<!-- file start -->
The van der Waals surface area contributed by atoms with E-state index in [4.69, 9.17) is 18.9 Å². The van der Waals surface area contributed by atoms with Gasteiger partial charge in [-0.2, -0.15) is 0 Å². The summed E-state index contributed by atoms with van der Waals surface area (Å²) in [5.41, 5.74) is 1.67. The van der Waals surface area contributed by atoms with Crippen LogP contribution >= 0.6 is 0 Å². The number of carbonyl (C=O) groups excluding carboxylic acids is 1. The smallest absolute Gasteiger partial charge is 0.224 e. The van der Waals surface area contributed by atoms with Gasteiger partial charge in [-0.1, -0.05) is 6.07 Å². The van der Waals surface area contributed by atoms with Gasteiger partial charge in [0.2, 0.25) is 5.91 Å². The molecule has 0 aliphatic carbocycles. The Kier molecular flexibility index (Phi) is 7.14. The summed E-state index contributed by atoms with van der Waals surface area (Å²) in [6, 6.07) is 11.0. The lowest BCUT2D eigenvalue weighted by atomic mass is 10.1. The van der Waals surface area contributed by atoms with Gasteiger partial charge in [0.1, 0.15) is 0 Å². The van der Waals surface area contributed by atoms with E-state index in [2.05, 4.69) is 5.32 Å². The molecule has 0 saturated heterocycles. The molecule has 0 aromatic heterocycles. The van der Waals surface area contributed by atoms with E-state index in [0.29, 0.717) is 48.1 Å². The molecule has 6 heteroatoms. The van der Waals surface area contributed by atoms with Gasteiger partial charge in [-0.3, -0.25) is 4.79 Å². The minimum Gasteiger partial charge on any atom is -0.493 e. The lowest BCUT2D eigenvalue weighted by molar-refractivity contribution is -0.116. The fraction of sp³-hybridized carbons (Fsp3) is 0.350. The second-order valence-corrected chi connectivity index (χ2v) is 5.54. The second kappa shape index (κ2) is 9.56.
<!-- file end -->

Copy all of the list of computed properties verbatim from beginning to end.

The van der Waals surface area contributed by atoms with E-state index in [4.69, 9.17) is 18.9 Å². The van der Waals surface area contributed by atoms with Gasteiger partial charge in [-0.2, -0.15) is 0 Å². The summed E-state index contributed by atoms with van der Waals surface area (Å²) in [5.41, 5.74) is 1.67. The van der Waals surface area contributed by atoms with Crippen LogP contribution >= 0.6 is 0 Å². The number of carbonyl (C=O) groups excluding carboxylic acids is 1. The smallest absolute Gasteiger partial charge is 0.224 e. The van der Waals surface area contributed by atoms with Gasteiger partial charge in [-0.1, -0.05) is 6.07 Å². The van der Waals surface area contributed by atoms with Gasteiger partial charge in [0.2, 0.25) is 5.91 Å². The molecule has 0 aliphatic carbocycles. The Kier molecular flexibility index (Phi) is 7.14. The summed E-state index contributed by atoms with van der Waals surface area (Å²) in [6, 6.07) is 11.0. The lowest BCUT2D eigenvalue weighted by atomic mass is 10.1. The van der Waals surface area contributed by atoms with Gasteiger partial charge in [0.1, 0.15) is 0 Å². The van der Waals surface area contributed by atoms with E-state index in [2.05, 4.69) is 5.32 Å². The molecule has 0 saturated heterocycles. The molecule has 0 aromatic heterocycles. The van der Waals surface area contributed by atoms with E-state index in [0.29, 0.717) is 48.1 Å². The molecule has 6 heteroatoms. The van der Waals surface area contributed by atoms with Gasteiger partial charge in [-0.3, -0.25) is 4.79 Å². The minimum Gasteiger partial charge on any atom is -0.493 e. The lowest BCUT2D eigenvalue weighted by molar-refractivity contribution is -0.116. The fraction of sp³-hybridized carbons (Fsp3) is 0.350. The second-order valence-corrected chi connectivity index (χ2v) is 5.54. The second kappa shape index (κ2) is 9.56.